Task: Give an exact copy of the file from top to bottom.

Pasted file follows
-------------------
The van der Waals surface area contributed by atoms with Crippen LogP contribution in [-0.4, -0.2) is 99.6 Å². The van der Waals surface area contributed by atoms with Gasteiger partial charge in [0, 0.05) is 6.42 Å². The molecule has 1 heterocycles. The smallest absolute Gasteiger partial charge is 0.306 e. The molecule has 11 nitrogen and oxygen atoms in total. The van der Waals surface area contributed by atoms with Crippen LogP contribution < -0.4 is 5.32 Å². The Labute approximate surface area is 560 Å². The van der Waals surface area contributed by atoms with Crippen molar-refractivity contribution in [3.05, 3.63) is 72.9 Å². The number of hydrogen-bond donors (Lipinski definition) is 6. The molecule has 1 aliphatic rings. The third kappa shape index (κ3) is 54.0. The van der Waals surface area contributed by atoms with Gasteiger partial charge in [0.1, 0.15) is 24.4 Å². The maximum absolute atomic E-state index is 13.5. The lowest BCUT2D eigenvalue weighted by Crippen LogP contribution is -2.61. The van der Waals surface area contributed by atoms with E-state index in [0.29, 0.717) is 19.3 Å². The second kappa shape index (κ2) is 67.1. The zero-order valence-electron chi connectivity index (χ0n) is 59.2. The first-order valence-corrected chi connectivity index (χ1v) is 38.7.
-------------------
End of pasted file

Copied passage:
The van der Waals surface area contributed by atoms with Crippen LogP contribution in [-0.4, -0.2) is 99.6 Å². The van der Waals surface area contributed by atoms with Gasteiger partial charge in [0, 0.05) is 6.42 Å². The molecule has 1 heterocycles. The smallest absolute Gasteiger partial charge is 0.306 e. The molecule has 11 nitrogen and oxygen atoms in total. The van der Waals surface area contributed by atoms with Crippen LogP contribution < -0.4 is 5.32 Å². The Labute approximate surface area is 560 Å². The van der Waals surface area contributed by atoms with Crippen molar-refractivity contribution in [3.05, 3.63) is 72.9 Å². The number of hydrogen-bond donors (Lipinski definition) is 6. The molecule has 1 aliphatic rings. The third kappa shape index (κ3) is 54.0. The van der Waals surface area contributed by atoms with Gasteiger partial charge in [0.1, 0.15) is 24.4 Å². The maximum absolute atomic E-state index is 13.5. The lowest BCUT2D eigenvalue weighted by Crippen LogP contribution is -2.61. The van der Waals surface area contributed by atoms with E-state index in [0.29, 0.717) is 19.3 Å². The second kappa shape index (κ2) is 67.1. The zero-order valence-electron chi connectivity index (χ0n) is 59.2. The first-order valence-corrected chi connectivity index (χ1v) is 38.7.